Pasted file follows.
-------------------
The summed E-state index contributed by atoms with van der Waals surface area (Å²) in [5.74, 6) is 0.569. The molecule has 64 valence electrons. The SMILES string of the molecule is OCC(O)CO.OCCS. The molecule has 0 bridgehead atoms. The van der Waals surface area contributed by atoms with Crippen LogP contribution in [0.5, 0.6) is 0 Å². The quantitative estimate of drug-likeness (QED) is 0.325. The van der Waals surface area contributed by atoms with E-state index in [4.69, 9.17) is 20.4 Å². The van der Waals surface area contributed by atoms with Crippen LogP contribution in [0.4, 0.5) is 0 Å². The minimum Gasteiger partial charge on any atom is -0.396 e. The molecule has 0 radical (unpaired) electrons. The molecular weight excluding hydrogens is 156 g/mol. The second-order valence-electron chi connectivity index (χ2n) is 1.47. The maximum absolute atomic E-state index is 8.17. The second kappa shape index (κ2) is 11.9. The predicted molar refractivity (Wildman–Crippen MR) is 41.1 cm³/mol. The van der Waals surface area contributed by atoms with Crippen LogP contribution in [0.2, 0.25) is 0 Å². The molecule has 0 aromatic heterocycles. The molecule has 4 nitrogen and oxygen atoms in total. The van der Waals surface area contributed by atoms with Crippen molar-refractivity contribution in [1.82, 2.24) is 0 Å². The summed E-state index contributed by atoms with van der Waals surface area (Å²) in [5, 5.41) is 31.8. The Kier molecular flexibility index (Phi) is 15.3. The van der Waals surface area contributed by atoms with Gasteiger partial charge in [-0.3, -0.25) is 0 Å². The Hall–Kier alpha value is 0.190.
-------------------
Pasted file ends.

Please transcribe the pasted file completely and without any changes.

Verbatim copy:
The summed E-state index contributed by atoms with van der Waals surface area (Å²) in [5.74, 6) is 0.569. The molecule has 64 valence electrons. The SMILES string of the molecule is OCC(O)CO.OCCS. The molecule has 0 bridgehead atoms. The van der Waals surface area contributed by atoms with Crippen LogP contribution in [0.5, 0.6) is 0 Å². The quantitative estimate of drug-likeness (QED) is 0.325. The van der Waals surface area contributed by atoms with E-state index in [4.69, 9.17) is 20.4 Å². The van der Waals surface area contributed by atoms with Crippen LogP contribution in [0.4, 0.5) is 0 Å². The minimum Gasteiger partial charge on any atom is -0.396 e. The molecule has 0 radical (unpaired) electrons. The molecular weight excluding hydrogens is 156 g/mol. The second-order valence-electron chi connectivity index (χ2n) is 1.47. The maximum absolute atomic E-state index is 8.17. The second kappa shape index (κ2) is 11.9. The predicted molar refractivity (Wildman–Crippen MR) is 41.1 cm³/mol. The van der Waals surface area contributed by atoms with Crippen LogP contribution in [0.2, 0.25) is 0 Å². The molecule has 0 aromatic heterocycles. The molecule has 4 nitrogen and oxygen atoms in total. The van der Waals surface area contributed by atoms with Crippen molar-refractivity contribution in [1.82, 2.24) is 0 Å². The summed E-state index contributed by atoms with van der Waals surface area (Å²) in [5, 5.41) is 31.8. The Kier molecular flexibility index (Phi) is 15.3. The van der Waals surface area contributed by atoms with Gasteiger partial charge in [-0.3, -0.25) is 0 Å². The Hall–Kier alpha value is 0.190.